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Why the world may not be their oyster

Students `falling through the net' with online jobs advice service

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Students `falling through the net' with online jobs advice service

Earlier intervention is required to break down gender stereotypes and ensure that young people have access to the right career paths, experts have told the Scottish Parliament's Education and Culture Committee.

Dr Cathy Howieson, from the University of Edinburgh's Centre for Educational Sociology, told MSPs that work needed to start in primary schools to challenge the assumptions held by young people about potential careers.

Her colleague, Sheila Semple, added that it was not sufficient "to put a group of girls in front of a female group of engineers".

The two academics were giving evidence in a session on My World of Work, an online careers service run by Skills Development Scotland (SDS). The wider careers advice offered by SDS in Scottish schools was also under discussion.

Last year, TESS reported that the academics' research questioned the effectiveness of My World of Work because of the risk of young people losing out on face-to-face contact. The service was launched in 2011 to offer online information and careers guidance.

According to SDS, more than 364,000 people are now registered. But both the researchers and representatives from public service union Unison have raised serious concerns about the difficulties faced by young people in trying to access a face-to-face interview with a careers adviser.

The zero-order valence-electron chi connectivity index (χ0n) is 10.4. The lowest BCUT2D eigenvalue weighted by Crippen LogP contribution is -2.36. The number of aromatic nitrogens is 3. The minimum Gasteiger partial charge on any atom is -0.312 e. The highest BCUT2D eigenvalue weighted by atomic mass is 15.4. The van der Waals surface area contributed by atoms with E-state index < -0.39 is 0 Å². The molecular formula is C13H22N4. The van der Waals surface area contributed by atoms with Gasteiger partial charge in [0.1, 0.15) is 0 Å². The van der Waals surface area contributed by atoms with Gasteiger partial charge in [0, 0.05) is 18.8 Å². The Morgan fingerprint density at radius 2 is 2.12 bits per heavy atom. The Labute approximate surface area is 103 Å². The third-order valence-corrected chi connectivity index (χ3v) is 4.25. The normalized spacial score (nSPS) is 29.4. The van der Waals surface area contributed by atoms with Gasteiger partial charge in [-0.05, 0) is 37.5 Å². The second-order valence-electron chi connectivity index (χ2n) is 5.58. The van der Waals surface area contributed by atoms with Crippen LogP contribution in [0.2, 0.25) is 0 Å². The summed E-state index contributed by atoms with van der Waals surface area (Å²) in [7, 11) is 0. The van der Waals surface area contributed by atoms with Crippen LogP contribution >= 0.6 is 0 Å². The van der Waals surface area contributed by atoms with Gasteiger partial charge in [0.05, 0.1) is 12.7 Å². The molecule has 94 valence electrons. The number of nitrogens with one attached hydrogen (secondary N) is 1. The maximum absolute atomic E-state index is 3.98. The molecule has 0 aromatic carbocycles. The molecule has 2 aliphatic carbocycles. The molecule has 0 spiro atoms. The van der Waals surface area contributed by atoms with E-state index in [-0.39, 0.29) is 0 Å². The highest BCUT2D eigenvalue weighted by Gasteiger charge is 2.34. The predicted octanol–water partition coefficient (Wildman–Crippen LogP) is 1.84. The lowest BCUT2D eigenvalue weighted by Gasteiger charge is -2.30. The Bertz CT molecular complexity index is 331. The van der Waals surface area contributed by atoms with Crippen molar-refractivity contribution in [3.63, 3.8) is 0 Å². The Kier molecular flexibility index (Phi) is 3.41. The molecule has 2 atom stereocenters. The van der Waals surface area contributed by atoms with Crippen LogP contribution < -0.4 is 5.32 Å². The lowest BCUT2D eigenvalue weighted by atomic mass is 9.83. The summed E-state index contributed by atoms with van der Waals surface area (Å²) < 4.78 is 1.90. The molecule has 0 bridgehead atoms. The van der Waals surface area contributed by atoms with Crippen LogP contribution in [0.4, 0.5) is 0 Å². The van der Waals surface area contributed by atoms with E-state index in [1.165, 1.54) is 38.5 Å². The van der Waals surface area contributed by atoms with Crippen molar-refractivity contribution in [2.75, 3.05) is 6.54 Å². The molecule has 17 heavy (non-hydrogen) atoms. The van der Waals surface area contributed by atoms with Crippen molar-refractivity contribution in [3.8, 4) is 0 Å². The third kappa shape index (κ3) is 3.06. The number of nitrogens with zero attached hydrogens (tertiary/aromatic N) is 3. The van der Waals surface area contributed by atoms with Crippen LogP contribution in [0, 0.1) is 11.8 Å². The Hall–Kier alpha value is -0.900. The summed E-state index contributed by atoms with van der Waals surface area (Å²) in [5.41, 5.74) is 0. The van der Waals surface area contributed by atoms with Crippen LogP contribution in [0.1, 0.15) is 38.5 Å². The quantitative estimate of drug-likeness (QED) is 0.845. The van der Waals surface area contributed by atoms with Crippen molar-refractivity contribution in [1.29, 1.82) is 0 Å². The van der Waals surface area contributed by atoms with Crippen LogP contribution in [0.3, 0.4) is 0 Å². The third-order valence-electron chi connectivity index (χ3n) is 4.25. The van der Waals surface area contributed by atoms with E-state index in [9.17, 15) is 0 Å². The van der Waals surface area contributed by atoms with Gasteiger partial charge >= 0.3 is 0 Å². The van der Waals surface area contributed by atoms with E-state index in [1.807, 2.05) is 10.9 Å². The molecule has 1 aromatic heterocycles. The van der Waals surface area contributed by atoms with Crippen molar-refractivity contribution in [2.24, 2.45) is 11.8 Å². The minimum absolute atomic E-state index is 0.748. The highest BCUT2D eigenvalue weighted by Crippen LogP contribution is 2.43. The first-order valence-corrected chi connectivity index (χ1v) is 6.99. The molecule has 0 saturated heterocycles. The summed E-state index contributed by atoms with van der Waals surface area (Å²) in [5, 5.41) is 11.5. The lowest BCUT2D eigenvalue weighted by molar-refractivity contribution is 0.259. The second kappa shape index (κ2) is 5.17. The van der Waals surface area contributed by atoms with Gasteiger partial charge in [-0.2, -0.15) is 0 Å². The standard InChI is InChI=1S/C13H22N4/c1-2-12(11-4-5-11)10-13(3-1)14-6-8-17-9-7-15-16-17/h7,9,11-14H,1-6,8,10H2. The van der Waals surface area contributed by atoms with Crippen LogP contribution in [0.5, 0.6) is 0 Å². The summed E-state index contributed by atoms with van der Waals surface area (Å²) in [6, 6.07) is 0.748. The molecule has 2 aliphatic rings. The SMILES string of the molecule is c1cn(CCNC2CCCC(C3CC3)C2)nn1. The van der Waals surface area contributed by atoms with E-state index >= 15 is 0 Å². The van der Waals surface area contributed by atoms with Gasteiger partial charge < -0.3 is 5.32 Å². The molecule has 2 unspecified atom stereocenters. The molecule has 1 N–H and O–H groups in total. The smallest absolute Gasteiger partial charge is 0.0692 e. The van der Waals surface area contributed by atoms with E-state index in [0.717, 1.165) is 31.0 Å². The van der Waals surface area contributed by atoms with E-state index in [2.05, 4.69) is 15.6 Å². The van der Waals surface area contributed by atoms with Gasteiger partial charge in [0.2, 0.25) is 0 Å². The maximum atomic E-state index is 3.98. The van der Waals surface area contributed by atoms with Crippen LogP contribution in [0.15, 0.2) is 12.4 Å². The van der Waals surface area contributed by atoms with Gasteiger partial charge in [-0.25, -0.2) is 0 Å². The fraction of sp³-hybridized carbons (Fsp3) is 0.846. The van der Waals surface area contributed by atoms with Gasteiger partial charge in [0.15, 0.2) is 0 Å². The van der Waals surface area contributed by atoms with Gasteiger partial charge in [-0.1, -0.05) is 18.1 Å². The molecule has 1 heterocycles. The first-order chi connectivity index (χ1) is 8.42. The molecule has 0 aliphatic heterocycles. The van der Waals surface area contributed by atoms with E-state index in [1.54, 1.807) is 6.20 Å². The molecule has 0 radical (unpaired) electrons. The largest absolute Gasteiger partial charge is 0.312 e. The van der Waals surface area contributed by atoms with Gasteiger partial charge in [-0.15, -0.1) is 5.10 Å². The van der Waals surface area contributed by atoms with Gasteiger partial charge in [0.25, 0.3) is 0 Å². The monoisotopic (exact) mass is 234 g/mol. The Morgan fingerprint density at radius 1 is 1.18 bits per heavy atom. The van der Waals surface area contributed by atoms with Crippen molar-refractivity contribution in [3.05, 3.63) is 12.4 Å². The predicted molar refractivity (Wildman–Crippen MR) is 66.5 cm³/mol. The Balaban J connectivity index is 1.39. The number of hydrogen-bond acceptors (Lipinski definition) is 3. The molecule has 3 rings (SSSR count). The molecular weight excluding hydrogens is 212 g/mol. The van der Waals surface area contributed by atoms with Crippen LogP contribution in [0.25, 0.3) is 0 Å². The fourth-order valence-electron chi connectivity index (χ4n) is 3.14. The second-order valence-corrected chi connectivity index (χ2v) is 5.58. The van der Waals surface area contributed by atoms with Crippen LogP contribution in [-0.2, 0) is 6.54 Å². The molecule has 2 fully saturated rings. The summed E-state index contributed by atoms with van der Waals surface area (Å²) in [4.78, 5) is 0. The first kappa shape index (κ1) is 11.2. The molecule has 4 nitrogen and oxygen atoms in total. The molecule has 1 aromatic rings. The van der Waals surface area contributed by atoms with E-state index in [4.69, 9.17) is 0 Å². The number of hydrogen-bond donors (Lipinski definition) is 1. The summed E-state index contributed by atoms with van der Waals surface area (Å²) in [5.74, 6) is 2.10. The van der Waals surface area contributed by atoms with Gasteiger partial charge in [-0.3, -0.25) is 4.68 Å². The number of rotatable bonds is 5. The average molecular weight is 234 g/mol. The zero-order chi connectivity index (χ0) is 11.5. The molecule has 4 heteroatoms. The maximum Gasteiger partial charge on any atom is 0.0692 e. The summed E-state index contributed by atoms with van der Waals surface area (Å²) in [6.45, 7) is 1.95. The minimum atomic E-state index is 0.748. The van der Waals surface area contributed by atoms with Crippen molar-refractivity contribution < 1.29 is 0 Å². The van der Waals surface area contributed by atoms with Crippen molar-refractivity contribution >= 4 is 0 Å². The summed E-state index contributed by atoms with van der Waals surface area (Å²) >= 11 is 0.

Dr Howieson said she was in support of an integrated system, including an online platform, but added that the research had shown the importance of face-to-face contact as well.

Unison's James Corry said his members had concerns that some young people might "fall through the net". This could happen with children characterised as "minimum risk" who would usually be able to navigate the system and achieve a positive destination, he argued.

"There is no research that says the cleverer you are, the less likely you are to need careers advice," Mr Corry said. Students from all backgrounds could be unfocused or uncertain in their choice of career path and therefore require additional help, he added.

Dr Howieson agreed. "If you look at dropout rates for modern apprenticeships, FE [further education] and HE [higher education], I don't think we can be complacent about the fact that some young people are still not getting much in the way of careers advice and guidance," she said.

The experts said that students were often also not aware of the availability and purpose of their school's careers adviser. But Danny Logue, director of careers at SDS, said the organisation's own research had shown that was not the case. He explained that SDS was offering a universal service, which included two sessions for every S4 student, as well as a targeted service for those identified as needing extra help.

Students could also meet advisers at drop-in career clinics, he said. It was important for there to be some flexibility in the system so that those who required additional support could have it, he added.

Mr Logue also pointed out the changing expectations of young people and the way in which they accessed information. A number of surveys of My World of Work users had shown the success and usability of the web platform, he said. The web service has been updated a number of times since its launch.

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